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Subject: [boost] [Polynomial] Review Result
From: John Maddock (john_at_[hidden])
Date: 2009-04-09 12:19:17

Apologies for the delay in putting this together...

First off I'd like to thank the author for submitting this for review - I
wish all our SOC students were similarly diligent! :-)

We received a number of reviews of this library, but none were in favor of
acceptance in its current form, and most thought that there was still a fair
bit of work to do to get the library into shape. However, most thought that
the library could be accepted into Boost given sufficient

Therefore the library is not accepted into Boost at this time, but I would
like to encourage the author to continue to work on the library and resubmit
at a future time.

In no particular order the main review comments are summarized below:

Principal comments:

* Documentation, especially the background is inadequate and needs a good
  a) From the examples are nothing that a competent programmer couldn't
figure out from the declarations. Some more interesting or useful examples
would be nice, particularly for things like the special forms.
  It's not exactly clear what I would do with those functions.
  b) There is no documentation or references to the various algorithms used.
Those, too, would be nice.
  c) Doc.html appear to have been created 'the Hard Way'. Would be much
more useful and look nicer if produced with the Quickbook, Doxygen...
toolchain. And make it maintainable by other people.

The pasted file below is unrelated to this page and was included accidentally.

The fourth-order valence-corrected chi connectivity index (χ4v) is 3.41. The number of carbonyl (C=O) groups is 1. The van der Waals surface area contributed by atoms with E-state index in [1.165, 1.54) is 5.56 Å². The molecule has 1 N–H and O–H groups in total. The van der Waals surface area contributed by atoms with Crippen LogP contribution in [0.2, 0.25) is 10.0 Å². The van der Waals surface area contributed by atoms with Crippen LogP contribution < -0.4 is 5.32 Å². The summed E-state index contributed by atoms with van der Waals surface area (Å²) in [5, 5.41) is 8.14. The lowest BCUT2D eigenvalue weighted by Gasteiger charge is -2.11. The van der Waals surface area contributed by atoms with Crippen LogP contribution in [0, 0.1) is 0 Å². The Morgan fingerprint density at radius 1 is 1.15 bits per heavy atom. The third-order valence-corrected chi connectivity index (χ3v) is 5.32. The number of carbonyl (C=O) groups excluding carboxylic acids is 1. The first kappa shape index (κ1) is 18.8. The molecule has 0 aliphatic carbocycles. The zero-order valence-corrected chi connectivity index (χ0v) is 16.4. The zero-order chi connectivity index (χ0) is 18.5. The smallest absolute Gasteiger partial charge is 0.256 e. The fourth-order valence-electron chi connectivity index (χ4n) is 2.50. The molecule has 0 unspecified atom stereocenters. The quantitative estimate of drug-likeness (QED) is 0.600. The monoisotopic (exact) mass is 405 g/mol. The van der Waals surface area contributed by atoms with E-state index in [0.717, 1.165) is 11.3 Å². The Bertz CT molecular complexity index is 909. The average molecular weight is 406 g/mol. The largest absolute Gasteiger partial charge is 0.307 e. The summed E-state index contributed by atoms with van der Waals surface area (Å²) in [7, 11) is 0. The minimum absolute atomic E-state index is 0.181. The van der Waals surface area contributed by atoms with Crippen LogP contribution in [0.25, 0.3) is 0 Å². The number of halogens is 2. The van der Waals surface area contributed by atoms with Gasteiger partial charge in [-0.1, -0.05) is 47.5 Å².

* Use of constructors and assignment operators that modify their arguments
isn't acceptable - best to find another interface for this.

* Several reviewers noted that the code didn't build for them, in particular
log2 isn't available on all platforms/compilers.

* evaluate_polynomial() and evaluate_polynomial_faithfully() take their
coefficient arguments in the opposite order of all the other
functions/constructors in the library, without providing any reason for that
choice. That's seems somewhat surprising. I'd suggest fixing that, or at
the very least providing an argument in the documentation why this makes
some sense.
* Rename evaluate() to horner() and provide evaluate() as an inline call
to horner().

* Rename evaluate_faithfully() to compensated_horner().

* Things that say "Be careful about this" generally need fixing.

* It would be nice to have operator* and operator/ as well as *= and /=.

* Considering they share the same core algorithm, it might be nice to have
a function that could do division and return the remainder at the same time.
Something like
  poly::divide(P &divisor, P &quotient, P &remainer)

* FFTs are good for multiplying polynomials above a certain size, but they
are rather heavy for small polynomials and can lead to unexpected crosstalk